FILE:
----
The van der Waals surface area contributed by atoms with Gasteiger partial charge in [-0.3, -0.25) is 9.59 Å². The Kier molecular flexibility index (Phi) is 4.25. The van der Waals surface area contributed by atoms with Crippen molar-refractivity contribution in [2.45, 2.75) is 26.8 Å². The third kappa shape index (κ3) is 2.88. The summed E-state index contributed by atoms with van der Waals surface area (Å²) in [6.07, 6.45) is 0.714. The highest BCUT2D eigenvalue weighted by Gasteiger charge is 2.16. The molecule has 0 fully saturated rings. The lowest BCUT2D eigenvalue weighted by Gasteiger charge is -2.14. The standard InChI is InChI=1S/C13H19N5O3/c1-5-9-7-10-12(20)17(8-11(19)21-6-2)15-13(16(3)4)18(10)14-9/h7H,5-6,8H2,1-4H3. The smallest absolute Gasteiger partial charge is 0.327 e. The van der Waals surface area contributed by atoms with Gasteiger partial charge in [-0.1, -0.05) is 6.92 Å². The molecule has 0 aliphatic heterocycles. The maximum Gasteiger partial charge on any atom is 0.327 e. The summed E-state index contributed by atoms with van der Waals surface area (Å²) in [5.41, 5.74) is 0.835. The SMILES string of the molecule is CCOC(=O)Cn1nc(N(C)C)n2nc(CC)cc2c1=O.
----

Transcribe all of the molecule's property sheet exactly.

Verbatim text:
The van der Waals surface area contributed by atoms with Gasteiger partial charge in [-0.3, -0.25) is 9.59 Å². The Kier molecular flexibility index (Phi) is 4.25. The van der Waals surface area contributed by atoms with Crippen molar-refractivity contribution in [2.45, 2.75) is 26.8 Å². The third kappa shape index (κ3) is 2.88. The summed E-state index contributed by atoms with van der Waals surface area (Å²) in [6.07, 6.45) is 0.714. The highest BCUT2D eigenvalue weighted by Gasteiger charge is 2.16. The molecule has 0 fully saturated rings. The lowest BCUT2D eigenvalue weighted by Gasteiger charge is -2.14. The standard InChI is InChI=1S/C13H19N5O3/c1-5-9-7-10-12(20)17(8-11(19)21-6-2)15-13(16(3)4)18(10)14-9/h7H,5-6,8H2,1-4H3. The smallest absolute Gasteiger partial charge is 0.327 e. The van der Waals surface area contributed by atoms with Gasteiger partial charge in [-0.1, -0.05) is 6.92 Å². The molecule has 0 aliphatic heterocycles. The maximum Gasteiger partial charge on any atom is 0.327 e. The summed E-state index contributed by atoms with van der Waals surface area (Å²) in [5.41, 5.74) is 0.835. The SMILES string of the molecule is CCOC(=O)Cn1nc(N(C)C)n2nc(CC)cc2c1=O.